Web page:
Friday, 26 April 96 Washington, DC
1. THE FY 96 BUDGET WAR IS OVER! SCIENCE WILL NEVER BE THE SAME.
Yesterday -- seven months, two government shutdowns, and thirteen continuing resolutions after the start of the 1996 fiscal year -- Congress and the President agreed on a spending bill. Neal Lane, Director of NSF, expressed relief at the outcome, which included an additional $40M for NSF above the level agreed to last fall. He tempered his joy by noting that the House Science Committee approved an FY 97 authorization bill on Wednesday that cuts the President's request for NSF by $75M. Long-term funding prospects are even gloomier (WN 19 Apr 96). Science was not under attack in the FY 96 budget war; it was simply left out of the debate. Scientists who would have choked on the word "lobby" just a few years ago are fast becoming effective grass-roots lobbyists.
2. DOWNSIZING NSF: WALKER AMENDMENT ELIMINATES ONE DIRECTORATE.
An amendment to the Omnibus Science Bill, which was reported out of the Science Committee yesterday, requires NSF to eliminate one of its seven directorates. Chairman Robert Walker (R-PA) insists it will be left to the NSF to decide which, but most observers think he has Social, Behavioral and Economic Sciences in mind. A year ago, Walker singled out SBE for elimination, claiming that research in these areas had become "politically correct" (WN 19 May 95). The bill is expected to go to the House floor on May 9.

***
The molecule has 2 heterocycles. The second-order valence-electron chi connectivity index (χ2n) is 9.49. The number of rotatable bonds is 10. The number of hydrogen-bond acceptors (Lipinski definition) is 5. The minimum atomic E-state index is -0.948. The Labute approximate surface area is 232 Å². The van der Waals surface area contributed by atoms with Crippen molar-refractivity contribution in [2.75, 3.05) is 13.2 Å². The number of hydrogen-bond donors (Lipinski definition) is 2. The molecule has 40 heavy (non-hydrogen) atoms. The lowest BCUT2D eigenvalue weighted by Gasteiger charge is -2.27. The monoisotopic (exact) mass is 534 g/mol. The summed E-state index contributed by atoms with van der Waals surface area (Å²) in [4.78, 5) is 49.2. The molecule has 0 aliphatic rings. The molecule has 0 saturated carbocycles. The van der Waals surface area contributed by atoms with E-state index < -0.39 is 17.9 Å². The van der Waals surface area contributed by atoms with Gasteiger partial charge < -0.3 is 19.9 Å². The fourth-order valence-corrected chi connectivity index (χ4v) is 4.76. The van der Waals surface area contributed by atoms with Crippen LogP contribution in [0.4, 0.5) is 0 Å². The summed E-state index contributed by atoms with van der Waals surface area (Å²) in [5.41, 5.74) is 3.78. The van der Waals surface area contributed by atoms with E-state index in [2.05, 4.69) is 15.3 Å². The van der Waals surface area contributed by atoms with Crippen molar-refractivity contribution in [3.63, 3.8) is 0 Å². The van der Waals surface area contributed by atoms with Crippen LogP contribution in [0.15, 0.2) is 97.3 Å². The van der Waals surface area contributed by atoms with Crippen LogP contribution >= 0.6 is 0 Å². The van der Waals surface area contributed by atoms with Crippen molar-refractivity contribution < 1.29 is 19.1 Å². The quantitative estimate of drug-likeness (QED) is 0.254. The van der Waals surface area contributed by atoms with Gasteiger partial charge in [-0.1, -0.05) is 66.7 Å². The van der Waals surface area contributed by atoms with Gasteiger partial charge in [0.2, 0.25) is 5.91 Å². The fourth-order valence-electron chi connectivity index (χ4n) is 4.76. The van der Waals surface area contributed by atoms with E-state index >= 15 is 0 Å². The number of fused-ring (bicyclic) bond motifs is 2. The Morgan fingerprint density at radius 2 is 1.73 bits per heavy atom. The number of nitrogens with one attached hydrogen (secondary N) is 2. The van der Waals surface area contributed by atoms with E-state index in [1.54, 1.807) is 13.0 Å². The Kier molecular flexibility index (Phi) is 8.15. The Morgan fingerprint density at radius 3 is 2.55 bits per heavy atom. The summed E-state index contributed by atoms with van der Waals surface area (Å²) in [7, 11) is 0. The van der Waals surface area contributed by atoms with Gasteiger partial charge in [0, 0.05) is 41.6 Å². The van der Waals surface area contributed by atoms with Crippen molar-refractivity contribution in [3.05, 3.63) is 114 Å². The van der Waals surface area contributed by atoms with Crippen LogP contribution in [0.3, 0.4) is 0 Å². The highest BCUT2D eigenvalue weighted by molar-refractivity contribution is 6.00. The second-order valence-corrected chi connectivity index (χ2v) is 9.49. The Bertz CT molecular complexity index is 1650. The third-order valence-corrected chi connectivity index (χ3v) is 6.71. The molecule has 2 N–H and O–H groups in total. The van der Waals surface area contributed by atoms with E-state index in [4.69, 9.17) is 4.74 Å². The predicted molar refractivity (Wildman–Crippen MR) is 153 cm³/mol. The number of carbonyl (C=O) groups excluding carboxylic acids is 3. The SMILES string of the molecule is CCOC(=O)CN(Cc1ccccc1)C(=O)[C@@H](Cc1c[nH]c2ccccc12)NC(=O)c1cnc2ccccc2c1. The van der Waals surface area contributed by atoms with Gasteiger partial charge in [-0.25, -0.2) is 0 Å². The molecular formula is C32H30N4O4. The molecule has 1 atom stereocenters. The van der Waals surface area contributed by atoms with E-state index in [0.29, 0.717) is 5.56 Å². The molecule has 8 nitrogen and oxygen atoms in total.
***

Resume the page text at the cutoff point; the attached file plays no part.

3. NSF OR NSEF? BARTON AMENDMENT REQUIRES NSF TO CHANGE ITS NAME.
It's been ten years since Congress changed the organic document creating the National Science Foundation to read "science and engineering" instead of "science" everywhere except in the title; now they want to change that too. The amendment to the Omnibus Science Bill, introduced by Joe Barton (R-TX), passed 23-22 following no discernable lines. The only lobbying came from the professional engineering community; no one took it very seriously since the authorization bill is not likely to become law anyway. But if it does, we at WN offer a suggestion: change the name to National Science and Engineering Foundation, and then eliminate the Engineering Directorate to conform to the Walker Amendment.
4. BUT WHERE'S DOE? ONE WHEEL SEEMS TO HAVE COME OFF THE OMNIBUS.
Fearing defections in Republican ranks over hefty cuts in energy conservation and fusion, Chairman Walker simply left DOE out of the bill. He expects to have a separate bill for DOE in June.
5. FERMI AWARD: UGO FANO SHARES THE 1995 AWARD WITH MARTIN KAMEN.
Still active in research at the University of Chicago, Ugo Fano joined Enrico Fermi's group in Italy in 1934 and published his first physics paper the same year. His name is attached to a half-dozen important effects in atomic and molecular physics. Martin Kamen's career is almost as long. A nuclear chemist, he is best known as the co-discoverer of carbon-14 in 1940.